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Johnson & Johnson's Brian Woodfall, M.D., was working at a Vancouver clinic in the mid-1990s. That's where he met Tiko Kerr, who became one of the first patients to take the company's HIV medicines—and has thrived to this day. For National AIDS Awareness Month, watch as Kerr, Dr. Woodfall and fellow researcher Joss J. De Wet, M.D., reflect on how those treatments have saved lives and continue to evolve, in this moving video.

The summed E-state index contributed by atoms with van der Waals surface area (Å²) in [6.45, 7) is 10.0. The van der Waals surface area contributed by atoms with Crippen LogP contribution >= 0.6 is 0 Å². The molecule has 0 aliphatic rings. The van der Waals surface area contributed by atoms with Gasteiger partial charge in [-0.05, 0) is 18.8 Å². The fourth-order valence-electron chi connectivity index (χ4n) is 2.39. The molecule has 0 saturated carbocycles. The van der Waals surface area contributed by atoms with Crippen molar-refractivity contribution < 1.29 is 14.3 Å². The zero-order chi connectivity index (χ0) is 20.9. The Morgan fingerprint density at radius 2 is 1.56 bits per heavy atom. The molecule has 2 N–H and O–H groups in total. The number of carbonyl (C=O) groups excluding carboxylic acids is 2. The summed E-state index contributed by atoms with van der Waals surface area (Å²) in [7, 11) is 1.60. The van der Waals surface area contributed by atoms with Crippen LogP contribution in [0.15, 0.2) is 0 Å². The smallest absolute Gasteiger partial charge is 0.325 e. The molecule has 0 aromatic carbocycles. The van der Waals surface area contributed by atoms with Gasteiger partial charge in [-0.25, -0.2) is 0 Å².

Their innovative ideas hold promise in solving two of healthcare’s most vexing problems: the nursing shortage and wound care. And Johnson & Johnson is helping them make their high-tech dreams a reality.